Provost Arden stated that they have had a committee working on not just specifically the GSSP.  There is a committee that came out of our strategic resources management process task force charged with looking at how to grow doctoral education.  There are multiple components to that, of which, the GSSP is just one, so specifically they were asked to evaluate the effectiveness of the current Provost Fellowship Programs and make recommendations for any change. They were asked to identify ways to incentivize faculty, including stipends on grant proposals and we were asked to revise the GSSP or look at the GSSP because the reality is since I have been in this position, the GSSP has been in a hole every year. So, we follow the band aid model of budgeting.  We say how much is in that hole and transfer funds from the Provost Reserve.  That is really not a sustainable method for having a program which underpins the growth of our graduate program. If you look at the recommendations—this is a draft report; it is not finalized.  When it is finalized there will be quite a bit of time for discussion.  The recommendations are very extensive that we are going to have to go through and pick and choose and one would be to direct more of our resources toward doctoral support.  There are other recommendations such as earmark a fraction of enrollment increase funds every year for GSSP support rather than a band aid transfer out of Provost Reserve, extending the GSSP eligibility by one year. There is a whole list of potential actions and redirecting from master’s to doctoral is just one of those, so when the report is final we will absolutely bring the appropriate committee of the Faculty Senate to review it.  There are going to be some tough decisions to make because if we are going to grow our graduate programs as part of our strategic plan and part of our enrollment plan we are going to have to figure out how to have more and better assistantships and fellowships and we are going to have to figure out how to fund on a recurring basis the graduate student support plan so there is simply not a hole in it every year.   “I have met with the committee about a month ago and I have heard their recommendations.  Most of them are very generous toward the GSSP and I think they are going to be well received, but there are going to be a handful of difficult things we are going to have to wrestle with.”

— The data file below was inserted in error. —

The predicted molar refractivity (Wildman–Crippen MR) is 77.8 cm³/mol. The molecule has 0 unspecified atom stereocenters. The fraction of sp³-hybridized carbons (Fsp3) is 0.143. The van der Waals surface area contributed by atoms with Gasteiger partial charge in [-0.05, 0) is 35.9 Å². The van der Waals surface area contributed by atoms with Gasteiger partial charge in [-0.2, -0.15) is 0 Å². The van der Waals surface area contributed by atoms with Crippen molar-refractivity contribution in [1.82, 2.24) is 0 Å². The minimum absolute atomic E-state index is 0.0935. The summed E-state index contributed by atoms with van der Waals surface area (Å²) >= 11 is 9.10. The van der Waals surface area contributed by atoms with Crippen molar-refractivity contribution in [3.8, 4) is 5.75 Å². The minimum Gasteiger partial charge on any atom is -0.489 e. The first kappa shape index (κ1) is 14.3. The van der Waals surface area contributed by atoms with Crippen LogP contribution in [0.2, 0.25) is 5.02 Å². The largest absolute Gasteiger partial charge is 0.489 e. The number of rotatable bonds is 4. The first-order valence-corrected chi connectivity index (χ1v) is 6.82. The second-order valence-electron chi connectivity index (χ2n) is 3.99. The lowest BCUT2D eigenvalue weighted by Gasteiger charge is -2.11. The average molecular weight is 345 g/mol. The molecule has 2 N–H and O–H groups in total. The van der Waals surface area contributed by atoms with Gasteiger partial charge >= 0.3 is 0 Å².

Comment from Senator about HB2—The Chancellor’s perspective was beautifully written providing the fact that we are in full compliance of what the bill supports. I’m wondering did he or has he received much reaction from the students?